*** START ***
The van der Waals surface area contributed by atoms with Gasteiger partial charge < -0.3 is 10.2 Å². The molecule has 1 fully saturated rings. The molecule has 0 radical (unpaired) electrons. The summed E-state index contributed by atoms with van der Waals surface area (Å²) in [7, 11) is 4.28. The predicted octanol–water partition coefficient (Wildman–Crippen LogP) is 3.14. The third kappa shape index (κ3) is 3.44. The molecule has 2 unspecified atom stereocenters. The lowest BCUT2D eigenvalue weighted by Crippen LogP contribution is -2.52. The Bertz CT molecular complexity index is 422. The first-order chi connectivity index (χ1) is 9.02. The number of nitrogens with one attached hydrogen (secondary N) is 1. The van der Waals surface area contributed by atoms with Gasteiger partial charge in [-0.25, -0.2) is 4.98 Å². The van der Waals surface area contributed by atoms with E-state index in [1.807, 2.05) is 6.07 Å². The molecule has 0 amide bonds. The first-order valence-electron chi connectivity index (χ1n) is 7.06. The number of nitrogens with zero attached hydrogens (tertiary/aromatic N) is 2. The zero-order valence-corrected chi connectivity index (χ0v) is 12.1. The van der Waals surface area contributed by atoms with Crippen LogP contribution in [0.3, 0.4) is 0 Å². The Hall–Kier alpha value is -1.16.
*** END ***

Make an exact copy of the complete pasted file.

The van der Waals surface area contributed by atoms with Gasteiger partial charge < -0.3 is 10.2 Å². The molecule has 1 fully saturated rings. The molecule has 0 radical (unpaired) electrons. The summed E-state index contributed by atoms with van der Waals surface area (Å²) in [7, 11) is 4.28. The predicted octanol–water partition coefficient (Wildman–Crippen LogP) is 3.14. The third kappa shape index (κ3) is 3.44. The molecule has 2 unspecified atom stereocenters. The lowest BCUT2D eigenvalue weighted by Crippen LogP contribution is -2.52. The Bertz CT molecular complexity index is 422. The first-order chi connectivity index (χ1) is 9.02. The number of nitrogens with one attached hydrogen (secondary N) is 1. The van der Waals surface area contributed by atoms with Gasteiger partial charge in [-0.25, -0.2) is 4.98 Å². The van der Waals surface area contributed by atoms with E-state index in [1.807, 2.05) is 6.07 Å². The molecule has 0 amide bonds. The first-order valence-electron chi connectivity index (χ1n) is 7.06. The number of nitrogens with zero attached hydrogens (tertiary/aromatic N) is 2. The zero-order valence-corrected chi connectivity index (χ0v) is 12.1. The van der Waals surface area contributed by atoms with Crippen LogP contribution in [0.3, 0.4) is 0 Å². The Hall–Kier alpha value is -1.16.